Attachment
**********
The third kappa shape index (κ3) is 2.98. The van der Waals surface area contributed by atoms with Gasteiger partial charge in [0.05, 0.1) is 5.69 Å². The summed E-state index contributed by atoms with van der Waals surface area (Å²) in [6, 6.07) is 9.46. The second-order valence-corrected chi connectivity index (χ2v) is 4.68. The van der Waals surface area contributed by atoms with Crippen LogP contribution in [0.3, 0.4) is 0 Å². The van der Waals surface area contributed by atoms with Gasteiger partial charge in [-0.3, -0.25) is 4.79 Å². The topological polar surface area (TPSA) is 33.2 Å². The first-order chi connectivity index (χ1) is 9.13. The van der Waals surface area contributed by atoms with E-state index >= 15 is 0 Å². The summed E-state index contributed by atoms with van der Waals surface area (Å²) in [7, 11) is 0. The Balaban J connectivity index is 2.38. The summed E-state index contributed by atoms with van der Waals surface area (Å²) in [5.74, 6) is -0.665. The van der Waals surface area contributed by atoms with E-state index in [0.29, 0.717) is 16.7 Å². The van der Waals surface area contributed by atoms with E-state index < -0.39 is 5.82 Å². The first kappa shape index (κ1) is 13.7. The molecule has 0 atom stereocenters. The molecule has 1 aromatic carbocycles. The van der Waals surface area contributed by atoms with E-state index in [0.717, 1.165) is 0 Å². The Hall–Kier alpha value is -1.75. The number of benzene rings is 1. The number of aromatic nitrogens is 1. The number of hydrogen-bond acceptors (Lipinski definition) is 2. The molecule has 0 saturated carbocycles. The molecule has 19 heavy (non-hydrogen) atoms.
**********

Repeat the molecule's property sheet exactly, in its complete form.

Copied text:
The third kappa shape index (κ3) is 2.98. The van der Waals surface area contributed by atoms with Gasteiger partial charge in [0.05, 0.1) is 5.69 Å². The summed E-state index contributed by atoms with van der Waals surface area (Å²) in [6, 6.07) is 9.46. The second-order valence-corrected chi connectivity index (χ2v) is 4.68. The van der Waals surface area contributed by atoms with Crippen LogP contribution in [0.3, 0.4) is 0 Å². The van der Waals surface area contributed by atoms with Gasteiger partial charge in [-0.3, -0.25) is 4.79 Å². The topological polar surface area (TPSA) is 33.2 Å². The first-order chi connectivity index (χ1) is 9.13. The van der Waals surface area contributed by atoms with E-state index >= 15 is 0 Å². The summed E-state index contributed by atoms with van der Waals surface area (Å²) in [7, 11) is 0. The Balaban J connectivity index is 2.38. The summed E-state index contributed by atoms with van der Waals surface area (Å²) in [5.74, 6) is -0.665. The van der Waals surface area contributed by atoms with E-state index in [0.29, 0.717) is 16.7 Å². The van der Waals surface area contributed by atoms with E-state index < -0.39 is 5.82 Å². The first kappa shape index (κ1) is 13.7. The molecule has 0 atom stereocenters. The molecule has 1 aromatic carbocycles. The van der Waals surface area contributed by atoms with E-state index in [0.717, 1.165) is 0 Å². The Hall–Kier alpha value is -1.75. The number of benzene rings is 1. The number of aromatic nitrogens is 1. The number of hydrogen-bond acceptors (Lipinski definition) is 2. The molecule has 0 saturated carbocycles. The molecule has 19 heavy (non-hydrogen) atoms.